32nd Conference on Broadcast Meteorology/31st Conference on Radar Meteorology/Fifth Conference on Coastal Atmospheric and Oceanic Prediction and Processes

Thursday, 7 August 2003: 10:30 AM
A Historical Essay on Sea Fog
John M. Lewis, Desert Research Institute, Reno, NV; and D. R. Koracin and K. T. Redmond
Poster PDF (36.9 kB)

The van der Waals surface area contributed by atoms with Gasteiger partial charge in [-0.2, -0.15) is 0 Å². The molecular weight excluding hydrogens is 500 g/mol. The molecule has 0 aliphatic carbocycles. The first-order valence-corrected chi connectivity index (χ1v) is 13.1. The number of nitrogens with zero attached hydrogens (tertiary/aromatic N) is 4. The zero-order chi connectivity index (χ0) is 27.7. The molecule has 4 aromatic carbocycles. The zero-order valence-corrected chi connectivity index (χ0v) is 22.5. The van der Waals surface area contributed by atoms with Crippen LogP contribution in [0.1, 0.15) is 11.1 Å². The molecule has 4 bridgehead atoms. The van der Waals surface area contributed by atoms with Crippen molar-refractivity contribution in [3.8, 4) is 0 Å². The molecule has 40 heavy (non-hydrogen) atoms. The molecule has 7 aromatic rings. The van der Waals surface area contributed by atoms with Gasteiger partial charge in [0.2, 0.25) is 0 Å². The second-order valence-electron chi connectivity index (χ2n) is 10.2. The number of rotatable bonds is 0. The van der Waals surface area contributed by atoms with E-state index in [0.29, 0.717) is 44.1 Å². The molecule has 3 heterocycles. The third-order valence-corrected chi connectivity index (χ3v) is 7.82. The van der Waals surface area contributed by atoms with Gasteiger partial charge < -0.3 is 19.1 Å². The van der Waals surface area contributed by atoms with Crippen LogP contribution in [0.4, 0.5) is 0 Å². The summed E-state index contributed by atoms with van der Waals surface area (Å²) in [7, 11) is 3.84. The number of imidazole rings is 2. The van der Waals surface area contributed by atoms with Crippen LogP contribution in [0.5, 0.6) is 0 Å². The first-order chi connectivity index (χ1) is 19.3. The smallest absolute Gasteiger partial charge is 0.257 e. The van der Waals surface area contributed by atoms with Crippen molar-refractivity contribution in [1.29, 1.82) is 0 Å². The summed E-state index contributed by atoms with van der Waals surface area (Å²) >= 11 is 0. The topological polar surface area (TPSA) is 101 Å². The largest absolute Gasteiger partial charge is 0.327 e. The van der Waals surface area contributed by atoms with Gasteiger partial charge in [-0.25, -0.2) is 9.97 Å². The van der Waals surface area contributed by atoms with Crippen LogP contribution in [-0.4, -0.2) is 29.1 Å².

Contributions to our understanding of sea fog from early 20th century to the present have been reviewed. Although emphasis is placed on observations and conceptual models of fog off the California coast, an effort is made to present a more wide-spectrum view of the subject. The celebrated work of English geophysicist G. I. Taylor, conducted in response to the Titanic disaster, assumes a central role in this history. The work of other English scientists, especially those who sought to understand the haar, is given a prominent place in the essay. In the United States, stimulus for research on sea fog stemmed from issues related to commercial and military aviation safety. In this regard, the work of Byers, Petterssen, and Leipper is reviewed. Advances in our understanding of the mechanisms of sea fog formation that have accrued as the result of numerical experiments are summarized. The essay ends by viewing the prospects for advances in our understanding of sea fog in light of earlier work.

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